In recent months, concerns have been building that the fast reopening of the economy combined with shortages of materials and labor would create inflationary pressures. Equities were a little nervous about the issue, and bonds dropped sharply in February but never really embraced the concern. Higher oil and commodities prices and strong employment growth seemed to confirm the issue, and the Fed even spent a tremendous amount of time assuring the market that inflation was only transitory.
Well, not only have the fears of inflation disappeared, but the worry now is that economic growth will disappoint. Slower economic growth was not a problem before because the market has always counted on more stimulus from central banks, but there just isn't much of an appetite for more after the trillions issued in the last year.
Lingering concerns about a COVID variant and news that Japan would not have spectators at the Olympics is causing some doubts about how complete the victory is over the pandemic.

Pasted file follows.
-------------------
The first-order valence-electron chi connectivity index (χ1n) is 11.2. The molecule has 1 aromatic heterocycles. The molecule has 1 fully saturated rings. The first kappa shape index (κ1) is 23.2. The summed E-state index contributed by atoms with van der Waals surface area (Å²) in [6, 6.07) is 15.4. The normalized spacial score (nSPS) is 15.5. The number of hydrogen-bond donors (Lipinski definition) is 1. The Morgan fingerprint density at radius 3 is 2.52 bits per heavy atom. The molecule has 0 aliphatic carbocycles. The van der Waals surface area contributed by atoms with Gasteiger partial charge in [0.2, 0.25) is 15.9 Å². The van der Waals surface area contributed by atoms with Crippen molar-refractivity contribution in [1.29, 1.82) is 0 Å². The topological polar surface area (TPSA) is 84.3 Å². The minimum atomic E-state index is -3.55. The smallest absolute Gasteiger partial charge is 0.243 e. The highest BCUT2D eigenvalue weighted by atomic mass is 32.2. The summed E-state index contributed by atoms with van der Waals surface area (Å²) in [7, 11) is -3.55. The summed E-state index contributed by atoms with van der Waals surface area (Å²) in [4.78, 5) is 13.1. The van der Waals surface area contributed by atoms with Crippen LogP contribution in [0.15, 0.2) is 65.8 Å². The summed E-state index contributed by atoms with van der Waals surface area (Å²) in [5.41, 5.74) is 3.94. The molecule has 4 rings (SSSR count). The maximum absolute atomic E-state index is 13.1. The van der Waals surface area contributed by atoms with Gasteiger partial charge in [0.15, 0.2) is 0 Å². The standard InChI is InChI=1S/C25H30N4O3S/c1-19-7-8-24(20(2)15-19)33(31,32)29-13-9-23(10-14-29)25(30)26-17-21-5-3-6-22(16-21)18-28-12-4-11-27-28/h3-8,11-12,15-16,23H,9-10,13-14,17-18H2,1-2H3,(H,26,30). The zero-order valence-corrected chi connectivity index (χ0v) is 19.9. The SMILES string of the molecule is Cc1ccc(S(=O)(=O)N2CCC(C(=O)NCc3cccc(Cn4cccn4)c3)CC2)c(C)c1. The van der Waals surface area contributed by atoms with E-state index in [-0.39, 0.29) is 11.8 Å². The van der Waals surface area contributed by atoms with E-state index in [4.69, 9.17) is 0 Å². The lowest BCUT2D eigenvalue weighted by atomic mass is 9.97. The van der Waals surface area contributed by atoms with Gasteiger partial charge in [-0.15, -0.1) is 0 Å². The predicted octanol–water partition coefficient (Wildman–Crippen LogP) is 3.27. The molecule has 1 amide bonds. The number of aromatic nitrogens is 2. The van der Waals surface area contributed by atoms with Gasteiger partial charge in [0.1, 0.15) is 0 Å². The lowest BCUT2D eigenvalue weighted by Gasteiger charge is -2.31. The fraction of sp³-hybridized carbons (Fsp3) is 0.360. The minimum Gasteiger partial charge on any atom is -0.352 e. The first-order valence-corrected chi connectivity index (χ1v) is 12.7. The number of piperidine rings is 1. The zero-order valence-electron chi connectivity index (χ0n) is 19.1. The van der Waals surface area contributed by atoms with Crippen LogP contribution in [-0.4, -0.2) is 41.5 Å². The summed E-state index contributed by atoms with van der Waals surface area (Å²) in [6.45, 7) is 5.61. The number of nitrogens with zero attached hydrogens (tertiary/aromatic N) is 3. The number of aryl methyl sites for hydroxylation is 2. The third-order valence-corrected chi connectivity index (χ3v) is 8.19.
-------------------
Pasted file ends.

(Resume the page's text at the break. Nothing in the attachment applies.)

During the past week, money has flowed into some of the bigger cap names such as Amazon (AMZN) and Apple (AAPL) as they were viewed as relatively safe havens if growth started to cool. The rotation under the surface has been quite severe, and many small-caps, growth stocks, and even meme names have pulled back.
Thursday morning the big-cap names that have been holding up are reversing hard, and there is also a sharp selloff in Bitcoin and cryptocurrencies again.
This is the sort of correlated selling that tends to occur when market corrections take place. Individual stock-picking is not working and has not worked this week. The only choice is to try to stay out of the way of the selling and be patient while this action plays out.
The good news is that we need these corrective cycles to occur in order to produce better action. The action in big-cap names was unsustainable, but now they are resetting and trapping those that thought it might be easy just to park some funds in the usual names.
One key issue Thursday will be if we start seeing better relative strength in those stocks that have already been correcting as the Nasdaq 100 (QQQ) catches up to the downside.
It looks very ugly in the early going, but I suspect we will see some dip-buying interest in view of the intensity of the selloff.